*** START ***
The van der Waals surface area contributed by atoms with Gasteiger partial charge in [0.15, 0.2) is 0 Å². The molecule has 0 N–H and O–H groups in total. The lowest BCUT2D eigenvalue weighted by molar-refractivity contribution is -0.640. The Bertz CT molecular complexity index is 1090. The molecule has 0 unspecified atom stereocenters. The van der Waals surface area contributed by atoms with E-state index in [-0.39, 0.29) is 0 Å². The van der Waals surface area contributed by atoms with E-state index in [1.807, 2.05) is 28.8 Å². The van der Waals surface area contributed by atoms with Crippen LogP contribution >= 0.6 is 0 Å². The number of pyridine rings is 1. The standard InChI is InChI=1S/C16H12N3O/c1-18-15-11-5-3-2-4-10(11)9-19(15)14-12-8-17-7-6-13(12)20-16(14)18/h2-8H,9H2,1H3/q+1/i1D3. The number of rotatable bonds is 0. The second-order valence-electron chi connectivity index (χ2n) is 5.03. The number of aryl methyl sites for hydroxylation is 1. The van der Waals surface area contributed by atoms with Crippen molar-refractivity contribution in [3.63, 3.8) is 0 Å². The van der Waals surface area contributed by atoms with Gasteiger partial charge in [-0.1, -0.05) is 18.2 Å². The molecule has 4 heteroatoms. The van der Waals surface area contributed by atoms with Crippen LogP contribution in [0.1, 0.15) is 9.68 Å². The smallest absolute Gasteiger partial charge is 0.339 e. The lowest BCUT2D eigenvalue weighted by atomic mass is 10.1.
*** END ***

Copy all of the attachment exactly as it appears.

The van der Waals surface area contributed by atoms with Gasteiger partial charge in [0.15, 0.2) is 0 Å². The molecule has 0 N–H and O–H groups in total. The lowest BCUT2D eigenvalue weighted by molar-refractivity contribution is -0.640. The Bertz CT molecular complexity index is 1090. The molecule has 0 unspecified atom stereocenters. The van der Waals surface area contributed by atoms with E-state index in [-0.39, 0.29) is 0 Å². The van der Waals surface area contributed by atoms with E-state index in [1.807, 2.05) is 28.8 Å². The van der Waals surface area contributed by atoms with Crippen LogP contribution >= 0.6 is 0 Å². The number of pyridine rings is 1. The standard InChI is InChI=1S/C16H12N3O/c1-18-15-11-5-3-2-4-10(11)9-19(15)14-12-8-17-7-6-13(12)20-16(14)18/h2-8H,9H2,1H3/q+1/i1D3. The number of rotatable bonds is 0. The second-order valence-electron chi connectivity index (χ2n) is 5.03. The number of aryl methyl sites for hydroxylation is 1. The van der Waals surface area contributed by atoms with Crippen molar-refractivity contribution in [3.63, 3.8) is 0 Å². The van der Waals surface area contributed by atoms with Gasteiger partial charge in [-0.1, -0.05) is 18.2 Å². The molecule has 4 heteroatoms. The van der Waals surface area contributed by atoms with Crippen LogP contribution in [0.1, 0.15) is 9.68 Å². The smallest absolute Gasteiger partial charge is 0.339 e. The lowest BCUT2D eigenvalue weighted by atomic mass is 10.1.